The Victorian Era Was Way More Morbid Than People Remember. Yikes.
The Victorian era of British history (1837 to 1901) was one of the more progressive eras in human history. I would have loved to live in this period of time, thanks to the numerous developments in society and technology popping up left and right. It was also a time known for great literature and theater. Oh, how I wish I could have experienced it!
That said, it was also still ripe with weird, morbid traditions concerning death. Some of these are pretty disturbing. Proceed at your own risk.
1.) Coal Jewelry.
When someone died in Victorian England, women were forbidden to wear any jewelry while mourning. Instead, they wore a fossilized form of coal, known as lignite or jet. Talk about morbid.
2.) Hair of the Dead.
After the first phase of mourning was finished, women were allowed to wear a single piece of jewelry. This piece of jewelry had to either contain, or be made of, the hair of the deceased loved one. This is just seriously gross.
3.) Cover the Mirrors.
When someone died in a Victorian household, all the mirrors in the house had to be covered. I’m not quite sure what this accomplished, but it was believed that if a mirror fell and broke, death was coming soon for someone else in the house.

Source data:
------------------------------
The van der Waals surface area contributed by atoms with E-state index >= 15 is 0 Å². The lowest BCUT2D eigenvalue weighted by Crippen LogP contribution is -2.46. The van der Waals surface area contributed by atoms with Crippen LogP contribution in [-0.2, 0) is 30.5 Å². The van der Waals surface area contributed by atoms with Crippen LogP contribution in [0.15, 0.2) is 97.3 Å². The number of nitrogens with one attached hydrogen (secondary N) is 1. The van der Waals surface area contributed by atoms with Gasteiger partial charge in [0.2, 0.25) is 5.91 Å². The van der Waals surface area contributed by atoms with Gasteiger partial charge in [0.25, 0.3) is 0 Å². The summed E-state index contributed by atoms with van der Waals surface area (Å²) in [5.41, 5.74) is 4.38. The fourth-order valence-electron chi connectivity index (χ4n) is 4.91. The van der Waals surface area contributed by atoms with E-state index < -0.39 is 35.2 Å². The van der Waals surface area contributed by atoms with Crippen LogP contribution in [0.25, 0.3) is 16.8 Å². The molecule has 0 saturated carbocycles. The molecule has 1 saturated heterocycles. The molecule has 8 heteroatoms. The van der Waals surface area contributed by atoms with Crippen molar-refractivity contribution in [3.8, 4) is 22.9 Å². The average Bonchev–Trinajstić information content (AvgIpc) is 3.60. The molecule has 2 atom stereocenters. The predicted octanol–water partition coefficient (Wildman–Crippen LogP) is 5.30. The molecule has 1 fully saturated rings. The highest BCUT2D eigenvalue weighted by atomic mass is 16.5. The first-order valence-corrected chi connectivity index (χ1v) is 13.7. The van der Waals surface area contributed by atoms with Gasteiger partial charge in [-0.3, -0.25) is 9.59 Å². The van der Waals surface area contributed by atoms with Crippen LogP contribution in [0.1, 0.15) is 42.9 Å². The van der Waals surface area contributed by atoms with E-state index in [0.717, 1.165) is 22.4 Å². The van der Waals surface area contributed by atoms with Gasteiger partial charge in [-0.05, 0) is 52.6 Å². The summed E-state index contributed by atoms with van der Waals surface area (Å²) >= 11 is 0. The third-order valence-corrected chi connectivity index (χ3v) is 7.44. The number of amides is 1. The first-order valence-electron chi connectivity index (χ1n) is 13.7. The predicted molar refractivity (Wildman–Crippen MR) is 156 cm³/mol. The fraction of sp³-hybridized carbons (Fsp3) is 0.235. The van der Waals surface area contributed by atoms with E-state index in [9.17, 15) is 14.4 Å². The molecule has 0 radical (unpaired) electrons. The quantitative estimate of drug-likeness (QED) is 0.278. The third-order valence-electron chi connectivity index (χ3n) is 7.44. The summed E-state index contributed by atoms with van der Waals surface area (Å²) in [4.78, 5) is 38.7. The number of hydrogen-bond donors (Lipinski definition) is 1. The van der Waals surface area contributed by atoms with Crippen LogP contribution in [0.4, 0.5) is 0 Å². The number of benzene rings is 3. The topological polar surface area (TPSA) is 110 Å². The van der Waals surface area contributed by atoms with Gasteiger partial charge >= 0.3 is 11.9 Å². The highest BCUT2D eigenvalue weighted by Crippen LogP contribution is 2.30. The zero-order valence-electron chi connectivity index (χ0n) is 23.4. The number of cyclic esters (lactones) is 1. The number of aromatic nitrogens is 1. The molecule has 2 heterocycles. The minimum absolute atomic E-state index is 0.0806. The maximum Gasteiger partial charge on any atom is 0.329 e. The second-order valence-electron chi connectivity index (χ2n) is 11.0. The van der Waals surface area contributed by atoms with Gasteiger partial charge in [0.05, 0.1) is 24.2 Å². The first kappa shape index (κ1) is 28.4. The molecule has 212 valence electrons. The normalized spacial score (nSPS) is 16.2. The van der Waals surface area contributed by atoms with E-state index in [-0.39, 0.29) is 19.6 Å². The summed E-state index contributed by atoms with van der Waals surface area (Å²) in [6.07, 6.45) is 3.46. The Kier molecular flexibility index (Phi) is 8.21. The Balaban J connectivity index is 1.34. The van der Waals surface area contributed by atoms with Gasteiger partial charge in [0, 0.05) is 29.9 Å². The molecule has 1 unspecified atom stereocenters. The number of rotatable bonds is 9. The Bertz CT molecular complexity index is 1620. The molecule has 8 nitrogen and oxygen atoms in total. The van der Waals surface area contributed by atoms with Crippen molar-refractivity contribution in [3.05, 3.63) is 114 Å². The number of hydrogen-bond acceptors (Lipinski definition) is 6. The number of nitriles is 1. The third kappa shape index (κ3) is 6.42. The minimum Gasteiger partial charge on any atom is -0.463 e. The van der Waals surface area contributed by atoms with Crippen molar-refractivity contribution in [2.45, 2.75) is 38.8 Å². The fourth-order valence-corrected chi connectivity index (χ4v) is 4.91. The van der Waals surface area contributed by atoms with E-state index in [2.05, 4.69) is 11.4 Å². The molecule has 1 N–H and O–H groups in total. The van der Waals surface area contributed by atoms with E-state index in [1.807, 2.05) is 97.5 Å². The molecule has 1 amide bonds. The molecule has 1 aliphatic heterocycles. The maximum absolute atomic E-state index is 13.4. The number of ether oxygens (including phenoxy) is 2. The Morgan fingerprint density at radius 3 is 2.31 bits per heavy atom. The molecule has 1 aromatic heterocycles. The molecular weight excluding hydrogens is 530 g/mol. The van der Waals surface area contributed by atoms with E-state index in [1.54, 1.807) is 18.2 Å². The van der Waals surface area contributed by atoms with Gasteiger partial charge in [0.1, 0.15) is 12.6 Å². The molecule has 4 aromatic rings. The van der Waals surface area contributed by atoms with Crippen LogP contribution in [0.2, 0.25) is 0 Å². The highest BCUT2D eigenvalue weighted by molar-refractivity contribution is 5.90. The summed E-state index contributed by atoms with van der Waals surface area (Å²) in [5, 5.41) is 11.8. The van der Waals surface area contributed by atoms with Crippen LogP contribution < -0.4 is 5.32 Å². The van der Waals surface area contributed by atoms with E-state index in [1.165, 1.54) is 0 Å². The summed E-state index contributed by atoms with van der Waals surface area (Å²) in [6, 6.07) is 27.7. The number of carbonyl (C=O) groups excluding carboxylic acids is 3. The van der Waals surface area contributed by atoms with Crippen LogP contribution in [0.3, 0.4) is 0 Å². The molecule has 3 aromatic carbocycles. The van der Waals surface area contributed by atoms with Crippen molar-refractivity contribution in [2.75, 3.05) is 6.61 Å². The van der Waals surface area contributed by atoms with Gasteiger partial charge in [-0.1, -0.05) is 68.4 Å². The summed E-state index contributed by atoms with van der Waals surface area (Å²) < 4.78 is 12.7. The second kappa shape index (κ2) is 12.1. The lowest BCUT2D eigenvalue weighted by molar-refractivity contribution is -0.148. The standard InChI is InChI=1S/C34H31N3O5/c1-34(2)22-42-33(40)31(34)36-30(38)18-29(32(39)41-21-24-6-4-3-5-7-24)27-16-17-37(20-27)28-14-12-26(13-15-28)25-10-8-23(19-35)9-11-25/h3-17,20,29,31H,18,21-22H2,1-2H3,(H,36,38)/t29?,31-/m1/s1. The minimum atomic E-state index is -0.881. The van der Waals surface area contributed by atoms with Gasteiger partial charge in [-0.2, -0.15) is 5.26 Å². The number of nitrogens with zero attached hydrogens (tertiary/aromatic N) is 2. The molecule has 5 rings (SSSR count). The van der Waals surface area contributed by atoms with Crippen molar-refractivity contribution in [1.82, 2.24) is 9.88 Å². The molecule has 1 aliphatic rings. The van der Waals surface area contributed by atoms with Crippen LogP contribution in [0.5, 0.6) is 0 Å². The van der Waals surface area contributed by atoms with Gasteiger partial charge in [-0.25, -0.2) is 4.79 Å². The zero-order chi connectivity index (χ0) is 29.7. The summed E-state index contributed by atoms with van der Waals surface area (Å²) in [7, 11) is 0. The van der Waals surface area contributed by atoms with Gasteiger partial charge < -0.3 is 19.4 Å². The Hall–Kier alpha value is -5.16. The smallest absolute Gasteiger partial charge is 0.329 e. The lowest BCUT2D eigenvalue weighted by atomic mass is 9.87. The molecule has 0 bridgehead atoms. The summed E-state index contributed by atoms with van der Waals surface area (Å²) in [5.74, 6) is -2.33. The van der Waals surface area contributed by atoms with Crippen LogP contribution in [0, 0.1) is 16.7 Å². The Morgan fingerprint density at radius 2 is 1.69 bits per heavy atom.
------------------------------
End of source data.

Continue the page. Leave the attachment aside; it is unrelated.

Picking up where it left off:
Bodies also had to be removed from the house head first. This was to prevent them from beckoning others to follow it.
4.) Coffin Alarms.
Since Victorian medicine was not very advanced, people were always afraid of being buried alive. Enter the coffin alarm. It was a string that ran from the finger of the corpse up through the ground, to a bell on the headstone. I wonder if it actually worked.
5.) Death Portraits.
Death portraits were painted before the invention of the camera. During Victorian times, however, it became customary to have death photographs taken. I can’t imagine how creepy it was to pose for a photo with the body of your dead loved one.
6.) Making the Dead Look Alive.
Death portraits existed to have something to remember the deceased by. To achieve this, photographers tried to make the dead look as alive as possible. This extremely creepy practice involved posing the body, having them hold their favorite object, and/or propping open their eyes.
7.) Mourning Veils and Bonnets.
Widows traditionally wore a heavy bonnet and veil for the first three months of mourning. After three months, they could do away with the veil, but still had to wear the bonnet for another nine months. Some widows wore what was called widow’s weeds, another form of mourning dress, for up to two years after their husband’s death.
I take back what I said about wanting to live in the Victorian Era. They were just too darn morbid. I don’t think I could ever pose with a dead body for a photograph.
Disturbing Bonus Link: What Victorian Mothers Did With Their Babies. OMG.
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